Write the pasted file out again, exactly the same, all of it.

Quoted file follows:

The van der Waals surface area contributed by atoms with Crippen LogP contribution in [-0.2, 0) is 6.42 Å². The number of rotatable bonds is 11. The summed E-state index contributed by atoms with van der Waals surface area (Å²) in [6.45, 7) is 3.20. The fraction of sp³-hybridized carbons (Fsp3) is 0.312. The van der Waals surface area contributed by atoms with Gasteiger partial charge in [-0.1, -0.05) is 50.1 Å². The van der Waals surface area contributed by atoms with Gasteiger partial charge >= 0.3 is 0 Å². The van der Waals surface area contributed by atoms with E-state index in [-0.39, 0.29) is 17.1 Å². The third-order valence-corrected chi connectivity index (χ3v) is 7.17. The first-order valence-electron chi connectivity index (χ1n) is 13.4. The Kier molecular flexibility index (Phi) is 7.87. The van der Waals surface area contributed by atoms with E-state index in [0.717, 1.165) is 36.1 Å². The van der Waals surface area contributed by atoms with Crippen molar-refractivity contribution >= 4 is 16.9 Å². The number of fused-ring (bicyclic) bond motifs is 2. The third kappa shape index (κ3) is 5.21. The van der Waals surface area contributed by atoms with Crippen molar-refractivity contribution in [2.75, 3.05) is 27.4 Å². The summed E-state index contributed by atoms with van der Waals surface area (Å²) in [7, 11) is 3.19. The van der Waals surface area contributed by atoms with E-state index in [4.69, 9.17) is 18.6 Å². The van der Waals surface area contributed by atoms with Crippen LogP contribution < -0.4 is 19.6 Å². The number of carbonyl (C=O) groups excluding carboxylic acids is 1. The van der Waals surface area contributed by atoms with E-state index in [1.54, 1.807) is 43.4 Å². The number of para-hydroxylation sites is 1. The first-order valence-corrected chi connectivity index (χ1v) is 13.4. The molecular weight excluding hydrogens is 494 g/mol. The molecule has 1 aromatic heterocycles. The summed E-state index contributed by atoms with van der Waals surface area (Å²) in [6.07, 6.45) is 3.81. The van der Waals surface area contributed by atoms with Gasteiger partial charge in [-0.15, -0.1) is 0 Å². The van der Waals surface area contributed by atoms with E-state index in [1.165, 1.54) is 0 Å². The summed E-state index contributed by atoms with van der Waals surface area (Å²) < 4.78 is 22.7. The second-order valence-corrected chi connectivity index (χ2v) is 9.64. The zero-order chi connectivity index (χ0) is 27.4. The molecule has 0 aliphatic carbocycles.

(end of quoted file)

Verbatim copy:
The van der Waals surface area contributed by atoms with Crippen LogP contribution in [-0.2, 0) is 6.42 Å². The number of rotatable bonds is 11. The summed E-state index contributed by atoms with van der Waals surface area (Å²) in [6.45, 7) is 3.20. The fraction of sp³-hybridized carbons (Fsp3) is 0.312. The van der Waals surface area contributed by atoms with Gasteiger partial charge in [-0.1, -0.05) is 50.1 Å². The van der Waals surface area contributed by atoms with Gasteiger partial charge >= 0.3 is 0 Å². The van der Waals surface area contributed by atoms with E-state index in [-0.39, 0.29) is 17.1 Å². The third-order valence-corrected chi connectivity index (χ3v) is 7.17. The first-order valence-electron chi connectivity index (χ1n) is 13.4. The Kier molecular flexibility index (Phi) is 7.87. The van der Waals surface area contributed by atoms with E-state index in [0.717, 1.165) is 36.1 Å². The van der Waals surface area contributed by atoms with Crippen molar-refractivity contribution >= 4 is 16.9 Å². The number of fused-ring (bicyclic) bond motifs is 2. The third kappa shape index (κ3) is 5.21. The van der Waals surface area contributed by atoms with Crippen molar-refractivity contribution in [2.75, 3.05) is 27.4 Å². The summed E-state index contributed by atoms with van der Waals surface area (Å²) in [7, 11) is 3.19. The van der Waals surface area contributed by atoms with E-state index in [4.69, 9.17) is 18.6 Å². The van der Waals surface area contributed by atoms with Crippen LogP contribution < -0.4 is 19.6 Å². The number of carbonyl (C=O) groups excluding carboxylic acids is 1. The van der Waals surface area contributed by atoms with E-state index in [1.54, 1.807) is 43.4 Å². The number of para-hydroxylation sites is 1. The first-order valence-corrected chi connectivity index (χ1v) is 13.4. The molecular weight excluding hydrogens is 494 g/mol. The molecule has 1 aromatic heterocycles. The summed E-state index contributed by atoms with van der Waals surface area (Å²) in [6.07, 6.45) is 3.81. The van der Waals surface area contributed by atoms with Gasteiger partial charge in [-0.15, -0.1) is 0 Å². The van der Waals surface area contributed by atoms with E-state index in [1.165, 1.54) is 0 Å². The summed E-state index contributed by atoms with van der Waals surface area (Å²) < 4.78 is 22.7. The second-order valence-corrected chi connectivity index (χ2v) is 9.64. The zero-order chi connectivity index (χ0) is 27.4. The molecule has 0 aliphatic carbocycles.